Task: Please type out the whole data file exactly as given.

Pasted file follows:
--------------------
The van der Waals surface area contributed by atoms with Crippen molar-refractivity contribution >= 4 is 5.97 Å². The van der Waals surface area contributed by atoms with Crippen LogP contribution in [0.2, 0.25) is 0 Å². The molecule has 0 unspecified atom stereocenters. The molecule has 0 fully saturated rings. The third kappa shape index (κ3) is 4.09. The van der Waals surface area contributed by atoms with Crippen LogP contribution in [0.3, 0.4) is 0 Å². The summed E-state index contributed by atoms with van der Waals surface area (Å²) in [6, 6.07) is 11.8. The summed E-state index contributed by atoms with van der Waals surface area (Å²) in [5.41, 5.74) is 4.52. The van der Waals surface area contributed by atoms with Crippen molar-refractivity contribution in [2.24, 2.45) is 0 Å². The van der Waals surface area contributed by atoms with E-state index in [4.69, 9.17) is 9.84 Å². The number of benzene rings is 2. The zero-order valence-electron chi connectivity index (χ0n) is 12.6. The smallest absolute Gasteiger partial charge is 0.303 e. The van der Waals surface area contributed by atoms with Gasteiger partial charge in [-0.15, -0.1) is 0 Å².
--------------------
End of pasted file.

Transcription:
The van der Waals surface area contributed by atoms with Crippen molar-refractivity contribution >= 4 is 5.97 Å². The van der Waals surface area contributed by atoms with Crippen LogP contribution in [0.2, 0.25) is 0 Å². The molecule has 0 unspecified atom stereocenters. The molecule has 0 fully saturated rings. The third kappa shape index (κ3) is 4.09. The van der Waals surface area contributed by atoms with Crippen LogP contribution in [0.3, 0.4) is 0 Å². The summed E-state index contributed by atoms with van der Waals surface area (Å²) in [6, 6.07) is 11.8. The summed E-state index contributed by atoms with van der Waals surface area (Å²) in [5.41, 5.74) is 4.52. The van der Waals surface area contributed by atoms with Crippen molar-refractivity contribution in [2.24, 2.45) is 0 Å². The van der Waals surface area contributed by atoms with E-state index in [4.69, 9.17) is 9.84 Å². The number of benzene rings is 2. The zero-order valence-electron chi connectivity index (χ0n) is 12.6. The smallest absolute Gasteiger partial charge is 0.303 e. The van der Waals surface area contributed by atoms with Gasteiger partial charge in [-0.15, -0.1) is 0 Å².